Until now, I didn't think the Democrats were worried. Sure, generic polls showed them in trouble, and that many of the economic plans they support aren't that popular. But Obama's still well-liked (even if his internals are weakening) and, above all, there's more than a year before the next big election. If the economy turns around, as it generally does, then the Dems will get the credit. It's all in the timing. Better to take the hits now.
So I figured they'd be patient, even while the right tries to bash them. I mean, they do believe that Obama and his Congress essentially have it right, so the best thing to do is let it work out.
But I guess they can't wait, as the public starts to think the White House is spending us into oblivion. So, as if on schedule, comes a piece in The New York Times
explaining how Bush is mainly at fault.
To be fair, I don't blame Obama for a lot of what's going on now, or even in the next couple years. He inherited a major downturn--actually, it's what got him elected--and in the few months Bush had to do anything about it, he's the one who first decided (with the support of the Democrat Congress, and The New York Times
) a new torrent of spending was needed.
But what worries me is the years beyond. Obama saw we were in trouble and decided not just to try some stopgap measures to get us going again, but to see that the government takes on more of the economy, and spends more every year for the rest of our lives. You may disagree with the war in Iraq, but it's a one-time cost. You may disagree with the stimulus bill, but even if it doesn't end up helping the economy, it's a one-time cost. The numbers, as extravagant as they may seem, are insignificant compared to the permanent spending Obama wants.
And that's the central problem of the Times
piece. We're not talking about a few short-term years of deficits, caused by whomever or whatever you want to blame, but rather permanent, larger deficits that could change the very nature of our economy.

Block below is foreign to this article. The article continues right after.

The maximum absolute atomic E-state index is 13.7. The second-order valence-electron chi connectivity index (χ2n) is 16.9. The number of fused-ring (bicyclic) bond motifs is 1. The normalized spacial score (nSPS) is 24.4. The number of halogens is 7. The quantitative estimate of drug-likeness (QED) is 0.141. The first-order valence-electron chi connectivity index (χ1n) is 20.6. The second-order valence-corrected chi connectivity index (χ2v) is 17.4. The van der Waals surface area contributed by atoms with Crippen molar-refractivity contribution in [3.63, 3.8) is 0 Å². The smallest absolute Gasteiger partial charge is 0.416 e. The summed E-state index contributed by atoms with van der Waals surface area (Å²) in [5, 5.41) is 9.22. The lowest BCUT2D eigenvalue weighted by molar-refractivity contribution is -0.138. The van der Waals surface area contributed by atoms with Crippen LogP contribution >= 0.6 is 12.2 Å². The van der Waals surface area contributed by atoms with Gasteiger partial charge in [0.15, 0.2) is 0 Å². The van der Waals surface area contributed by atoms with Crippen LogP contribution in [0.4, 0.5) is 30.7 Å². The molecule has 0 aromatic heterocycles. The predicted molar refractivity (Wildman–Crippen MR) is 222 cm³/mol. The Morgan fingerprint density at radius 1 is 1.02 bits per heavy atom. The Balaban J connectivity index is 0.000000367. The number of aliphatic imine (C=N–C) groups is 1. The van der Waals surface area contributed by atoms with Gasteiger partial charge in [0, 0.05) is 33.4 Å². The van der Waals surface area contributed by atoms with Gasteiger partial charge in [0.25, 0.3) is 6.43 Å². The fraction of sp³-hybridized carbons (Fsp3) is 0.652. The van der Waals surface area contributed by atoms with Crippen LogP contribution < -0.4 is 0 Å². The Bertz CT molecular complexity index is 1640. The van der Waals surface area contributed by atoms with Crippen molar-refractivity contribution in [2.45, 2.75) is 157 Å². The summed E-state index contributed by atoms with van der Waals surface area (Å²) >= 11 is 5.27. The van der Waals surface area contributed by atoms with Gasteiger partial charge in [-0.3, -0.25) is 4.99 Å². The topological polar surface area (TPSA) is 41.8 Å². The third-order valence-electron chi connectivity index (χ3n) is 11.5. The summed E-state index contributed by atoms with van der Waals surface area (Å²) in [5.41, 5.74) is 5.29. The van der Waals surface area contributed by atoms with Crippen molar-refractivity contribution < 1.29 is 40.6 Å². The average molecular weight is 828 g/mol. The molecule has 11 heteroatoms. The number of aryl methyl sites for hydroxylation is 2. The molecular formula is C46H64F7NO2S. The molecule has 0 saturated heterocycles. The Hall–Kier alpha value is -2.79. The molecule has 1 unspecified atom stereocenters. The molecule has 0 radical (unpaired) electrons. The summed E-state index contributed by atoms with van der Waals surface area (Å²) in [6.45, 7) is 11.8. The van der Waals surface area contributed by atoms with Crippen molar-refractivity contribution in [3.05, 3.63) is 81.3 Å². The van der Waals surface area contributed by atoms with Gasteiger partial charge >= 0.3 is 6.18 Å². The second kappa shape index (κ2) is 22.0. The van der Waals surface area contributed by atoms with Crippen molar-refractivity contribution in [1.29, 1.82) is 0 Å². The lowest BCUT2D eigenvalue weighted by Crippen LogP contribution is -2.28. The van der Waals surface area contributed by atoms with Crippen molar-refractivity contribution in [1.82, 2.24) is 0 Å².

I've always argued that economic numbers of the first few years of a Presidency are mostly due to what happened before he took office. America's a big ship that takes a long time to turn around (and mostly runs on its own anyway). For instance, there's no reason to blame Bush for going from surplus to deficits in his first few years. The end of the stock market boom (especially the NASDAQ, which cratered in 2000, dropping from 5000 to 1500) played havoc with revenues at the start of the new millenium. Then came 9/11, administering another shock to our system. Even if Bush had been a lot more fiscally responsible, there was only so much he could do.
Which is why there were all those arguments from the left in the early days of the Bush administration explaining why the deficit wasn't his fault.
Anyway, they're certainly all jumping on this Times
piece--they've got their new talking points after being back on their heels for a few months.
The piece, though, too often reads like an apology.Some of
[Obama's] proposals, like a plan to put a price on carbon emissions, don’t cost the government any money. Others would be partly offset by proposed tax increases on the affluent and spending cuts. Congressional and White House aides agree that no large new programs, like an expansion of health insurance, are likely to pass unless they are paid for.
So they not only score the numbers in his favor in the past and the present, but assure us he won't be at fault in the future. It reminds me of Chico Marx's line about how he hasn't eaten in three days--he didn't eat yesterday, he didn't eat today and he's not going to eat tomorrow.